Tuesday, 21 March 2017
The Eyes of My Mother by Nicolas Pesce
Fans of gory, stylish and all together disturbing horror movies rejoice, others please look away now. Written and Directed by Nicholas Pesce, The Eyes of My Mother is a directorial debut like no other; this black and white moody auteur piece may not be to everyone's liking, but is nevertheless one of the most original films of the year. Its visceral depiction of a young woman’s descent into a quiet madness is sure to strike a chord with those on the look out for a different kind of horror movie.
Carefully divided into three sections, the film follows Francesca (Olivia Bond) a young girl living in an undisclosed reclusive area somewhere in the American South with her father (Paul Nazak) and her mother (Diana Agostini), formerly an eye surgeon in her native Portugal. After witnessing the brutal death of her mother at the hands of a stranger, Francesca slowly descends into an all encompassing passion for violent death and violence which soon sees her build a twisted world from which no-one is able to escape.
As an adult Francesca (Kika Magalhaes) is seemingly unfazed by her mother’s death. She quickly takes on the role of the head of the household, cooking, cleaning and mending clothes for her ageing father. It soon transpires that her childhood trauma has lead her into a morbid fascination with loss, her fear of solitude even results in her keeping her father’s corpse in the house long after his death. With a soundtrack drenched in the beautifully haunting sounds of Portuguese Fado, the film is beautifully shot and masterfully directed by Pesce. Magalhaes’s puts in a faultless performance as a deeply deranged, yet strangely charming young woman. Her ability to transform from loving and caring daughter, to ruthless killer is almost unnerving.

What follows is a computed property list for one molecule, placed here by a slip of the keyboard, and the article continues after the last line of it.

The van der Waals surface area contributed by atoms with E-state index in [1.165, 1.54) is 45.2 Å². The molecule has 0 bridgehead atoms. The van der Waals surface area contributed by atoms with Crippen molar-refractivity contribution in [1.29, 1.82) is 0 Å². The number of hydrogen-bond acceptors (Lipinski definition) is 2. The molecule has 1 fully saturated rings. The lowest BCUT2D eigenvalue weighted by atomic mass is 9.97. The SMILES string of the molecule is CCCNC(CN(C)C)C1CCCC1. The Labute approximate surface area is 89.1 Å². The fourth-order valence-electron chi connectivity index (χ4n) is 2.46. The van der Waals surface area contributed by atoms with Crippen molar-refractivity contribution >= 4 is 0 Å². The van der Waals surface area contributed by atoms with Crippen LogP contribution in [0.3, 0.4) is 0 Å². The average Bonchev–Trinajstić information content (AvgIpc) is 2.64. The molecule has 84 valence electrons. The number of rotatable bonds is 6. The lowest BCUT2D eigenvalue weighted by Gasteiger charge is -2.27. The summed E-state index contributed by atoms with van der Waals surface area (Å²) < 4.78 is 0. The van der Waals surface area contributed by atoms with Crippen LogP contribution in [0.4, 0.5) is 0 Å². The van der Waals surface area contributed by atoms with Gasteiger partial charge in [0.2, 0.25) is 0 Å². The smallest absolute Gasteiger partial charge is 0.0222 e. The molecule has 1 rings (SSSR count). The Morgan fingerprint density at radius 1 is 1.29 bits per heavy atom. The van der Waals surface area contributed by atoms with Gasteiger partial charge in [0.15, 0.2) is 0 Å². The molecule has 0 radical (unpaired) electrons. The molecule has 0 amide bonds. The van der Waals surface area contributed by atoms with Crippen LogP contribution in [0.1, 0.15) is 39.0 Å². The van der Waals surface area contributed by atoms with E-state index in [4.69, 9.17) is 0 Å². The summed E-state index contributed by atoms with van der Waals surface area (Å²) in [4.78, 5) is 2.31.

Pesce plays with themes relating to solitude, depression and alienation; his film might be aesthetically pleasing, but is likely to leave some audience members wondering what they let themselves in for. Yes, it’s true that some of the violence and gore might lean towards the gratuitous, but it is also important to point out that there is so much more to take away from the film. Pesce uses allegory and imagery relating to grief and loneliness to tell a disjointed story. Ultimately, The Eyes of My Mother could seem bewildering for those not willing to see beyond the gore, but ignoring the violence, what we are left with is a truly fascinating piece of filmmaking which is at its best when not resorting to cheap thrills and scares.
Review by Linda Marric
The Eyes of My Mother. USA 2016. Directed by Nicolas Pesce. Starring Diana Agostini, Kika Magalhaes...
The Eyes of My Mother is out in limited release in the UK on the 24th of March